Risky online behaviour more common in disadvantaged schools

Such acts increases with age, but levels are consistently higher in Deis schools

Overall, sexting is much more common among male adolescents, with 41 per cent of boys in sixth year saying they have sent a sext, compared with 26 per cent of girls. File photograph: Getty Images

Risky online behaviour such as cyberbullying, sexting and speaking to strangers is more prevalent among children attending schools in socio-economic disadvantaged communities, according to new data to be released on Saturday.

In all schools this type of behaviour increases with age, but levels are consistently higher in Deis (disadvantaged status) schools, research by Zeeko Education, based in the innovation hub NovaUCD, shows.

The percentage of students who have been cyberbullied increases from 13 per cent in first year to 20 per cent by sixth year in Deis secondary schools. The corresponding figures for non-Deis schools are 12 per cent, rising to 17 per cent

By sixth year, 70 per cent of boys in Deis schools said they had spoken to strangers online, compared to 60 per cent in non-Deis schools. Across all schools, 62 per cent of pupils have engaged in such behaviour by sixth year.


Speaking online to strangers is part of the gaming culture, but adult predators can use this gateway to inveigle their way into children’s lives.

Zeeko's report Children's Online Behaviour in Ireland 2016-18 is one of the biggest studies of digital trends to date, involving surveys of almost 36,000 children ranging in age from six to 18 in 244 schools around the country. The questionnaires were filled in by children themselves, with the help of teachers where necessary.


As well as capturing an overview of trends, the researchers looked for similarities and differences between children attending schools located in disadvantaged communities and other schools. They also compared results from schools that differ in ethos, specifically Catholic versus multi-denominational schools*.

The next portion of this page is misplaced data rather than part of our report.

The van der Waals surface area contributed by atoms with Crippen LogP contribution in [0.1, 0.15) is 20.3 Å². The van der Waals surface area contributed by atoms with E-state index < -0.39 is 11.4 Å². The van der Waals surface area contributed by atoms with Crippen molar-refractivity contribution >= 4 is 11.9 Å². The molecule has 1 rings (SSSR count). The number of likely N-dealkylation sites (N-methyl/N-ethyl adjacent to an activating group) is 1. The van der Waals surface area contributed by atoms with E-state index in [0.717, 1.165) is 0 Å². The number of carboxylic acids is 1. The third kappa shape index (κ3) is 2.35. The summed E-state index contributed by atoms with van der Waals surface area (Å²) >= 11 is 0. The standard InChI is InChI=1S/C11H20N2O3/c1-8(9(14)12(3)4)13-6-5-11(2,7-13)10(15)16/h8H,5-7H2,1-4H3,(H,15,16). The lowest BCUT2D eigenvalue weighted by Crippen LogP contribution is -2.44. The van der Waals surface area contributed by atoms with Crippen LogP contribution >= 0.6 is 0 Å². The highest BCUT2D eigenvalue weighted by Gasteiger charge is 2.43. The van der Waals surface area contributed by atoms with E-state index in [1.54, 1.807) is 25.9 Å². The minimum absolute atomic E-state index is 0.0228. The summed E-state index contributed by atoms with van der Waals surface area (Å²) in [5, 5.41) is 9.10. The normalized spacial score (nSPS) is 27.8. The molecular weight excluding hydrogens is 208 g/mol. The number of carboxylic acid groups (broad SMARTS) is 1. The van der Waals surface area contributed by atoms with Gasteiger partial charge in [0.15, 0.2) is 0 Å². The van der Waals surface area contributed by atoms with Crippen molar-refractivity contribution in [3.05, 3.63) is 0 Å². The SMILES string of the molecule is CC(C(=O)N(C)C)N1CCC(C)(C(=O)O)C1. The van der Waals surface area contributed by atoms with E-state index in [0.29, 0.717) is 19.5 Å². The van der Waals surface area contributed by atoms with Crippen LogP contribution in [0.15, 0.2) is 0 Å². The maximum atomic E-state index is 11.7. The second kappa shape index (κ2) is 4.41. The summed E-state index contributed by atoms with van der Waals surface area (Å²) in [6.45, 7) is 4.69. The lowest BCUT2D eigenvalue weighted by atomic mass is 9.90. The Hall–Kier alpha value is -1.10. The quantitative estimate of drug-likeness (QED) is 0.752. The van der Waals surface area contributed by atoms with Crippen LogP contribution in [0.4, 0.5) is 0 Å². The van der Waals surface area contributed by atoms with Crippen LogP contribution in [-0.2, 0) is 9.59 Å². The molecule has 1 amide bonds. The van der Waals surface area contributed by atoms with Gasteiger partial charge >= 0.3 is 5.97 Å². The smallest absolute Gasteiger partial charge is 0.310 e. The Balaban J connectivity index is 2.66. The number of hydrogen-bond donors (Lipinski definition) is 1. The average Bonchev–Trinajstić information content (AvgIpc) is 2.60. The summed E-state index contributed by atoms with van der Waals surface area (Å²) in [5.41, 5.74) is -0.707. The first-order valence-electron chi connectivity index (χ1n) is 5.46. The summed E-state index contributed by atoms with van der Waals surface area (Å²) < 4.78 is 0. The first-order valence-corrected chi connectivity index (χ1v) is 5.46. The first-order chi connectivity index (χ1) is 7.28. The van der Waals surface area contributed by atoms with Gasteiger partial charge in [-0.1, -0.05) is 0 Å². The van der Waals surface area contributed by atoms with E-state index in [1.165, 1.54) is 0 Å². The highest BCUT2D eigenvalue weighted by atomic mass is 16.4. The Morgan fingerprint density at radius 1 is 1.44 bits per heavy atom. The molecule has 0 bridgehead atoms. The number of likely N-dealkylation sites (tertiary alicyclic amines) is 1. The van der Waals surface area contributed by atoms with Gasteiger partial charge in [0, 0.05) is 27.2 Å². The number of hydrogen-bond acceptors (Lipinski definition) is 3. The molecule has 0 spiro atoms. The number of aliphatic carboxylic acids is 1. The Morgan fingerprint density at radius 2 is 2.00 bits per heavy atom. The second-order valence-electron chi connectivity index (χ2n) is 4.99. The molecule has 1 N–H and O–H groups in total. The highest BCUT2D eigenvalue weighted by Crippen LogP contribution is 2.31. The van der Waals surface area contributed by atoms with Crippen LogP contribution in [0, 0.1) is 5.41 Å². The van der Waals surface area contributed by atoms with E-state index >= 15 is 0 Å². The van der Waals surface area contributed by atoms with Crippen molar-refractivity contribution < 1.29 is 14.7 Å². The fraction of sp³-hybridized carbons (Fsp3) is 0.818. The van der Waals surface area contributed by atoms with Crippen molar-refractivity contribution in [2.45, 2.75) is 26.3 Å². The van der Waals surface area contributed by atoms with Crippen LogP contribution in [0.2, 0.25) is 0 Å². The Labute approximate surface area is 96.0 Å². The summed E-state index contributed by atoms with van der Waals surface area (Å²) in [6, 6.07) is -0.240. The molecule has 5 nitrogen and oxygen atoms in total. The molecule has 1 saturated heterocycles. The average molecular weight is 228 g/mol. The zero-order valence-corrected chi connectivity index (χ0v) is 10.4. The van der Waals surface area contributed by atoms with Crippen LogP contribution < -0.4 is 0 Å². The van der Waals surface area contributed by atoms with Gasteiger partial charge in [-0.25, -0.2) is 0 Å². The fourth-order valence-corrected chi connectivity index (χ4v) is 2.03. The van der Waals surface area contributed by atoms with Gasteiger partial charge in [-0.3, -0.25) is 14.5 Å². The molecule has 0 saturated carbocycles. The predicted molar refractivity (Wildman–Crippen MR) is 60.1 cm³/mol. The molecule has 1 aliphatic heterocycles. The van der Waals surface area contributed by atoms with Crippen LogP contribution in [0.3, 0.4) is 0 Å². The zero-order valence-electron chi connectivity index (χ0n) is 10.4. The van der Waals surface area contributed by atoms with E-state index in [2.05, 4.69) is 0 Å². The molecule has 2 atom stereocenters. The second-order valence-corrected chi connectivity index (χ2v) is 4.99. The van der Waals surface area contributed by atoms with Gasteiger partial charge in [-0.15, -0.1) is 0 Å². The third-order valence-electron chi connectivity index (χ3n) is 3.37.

Sexting is more common among pupils attending secular schools rather than Catholic schools. "Interestingly, 42 per cent of teenagers in fifth year in multi-denominational schools* sent sex messages versus 24 per cent in fifth year in Catholic schools," Zeeko's head of research, cyberpsychologist Dr Marina Everri told The Irish Times. She will present some of the findings at the School Expo in the RDS on Saturday, ahead of publication of the full report on zeeko.ie at the end of March.

Overall, sexting is much more common among male adolescents, with 41 per cent of boys in sixth year saying they have sent a sext, compared with 26 per cent of girls.

Dr Everri analysed the data by school type, Deis versus non-Deis, because she was curious to see if there was a difference in online behaviour between those living in communities where there is likely to be more disadvantage in their offline world, and others.

“I was presuming that children who live in these communities are in families with more problems in terms of social disadvantage and maybe these families are less able to monitor children’s behaviours,” she said. “So, I wanted to see if these children had different behaviours online than children who attend non-Deis schools.”

As it is Government policy to provide extra support for Deis schools, these findings show that more needs to be done to tackle online aggression and cyberbullying through promotion of emotional well-being and better relationships, Dr Everri said.

“Children in Deis schools are probably more vulnerable,” she added.

Bucked the trend

One “unusual” finding, which bucked the trend, was the lower level of sexting among girls in Deis schools by the time they reached sixth year, compared to their peers in non-Deis schools.

Some 31 per cent of sixth-year girls in non-Deis schools have sent a sext message, 26 per cent a sext image and 13 per cent have sexted somebody they met online. But among teenager girls of the same age in Deis schools, those figures are just 18 per cent for the first two forms of sexting and fewer than one in 10 has sexted an online acquaintance.

“The only interpretation I can put on that is they are more mature,” said Dr Everri. She believes girls in Deis schools may have more experience of sexual matters, which has made them more cautious about what they do online in this area. “The others might be more naive in non-Deis schools.”

The research also illustrates how cyberbullying is much more prevalent among girls than boys in secondary school. By sixth year, 60 per cent of girls say they have witnessed it and 31 per cent have been cyberbullied, compared with 37 per cent of boys who have seen it happen and 11 per cent who have been the victim.

*This story was edited on Thursday, March 15th, 2018

Sheila Wayman

Sheila Wayman

Sheila Wayman, a contributor to The Irish Times, writes about health, family and parenting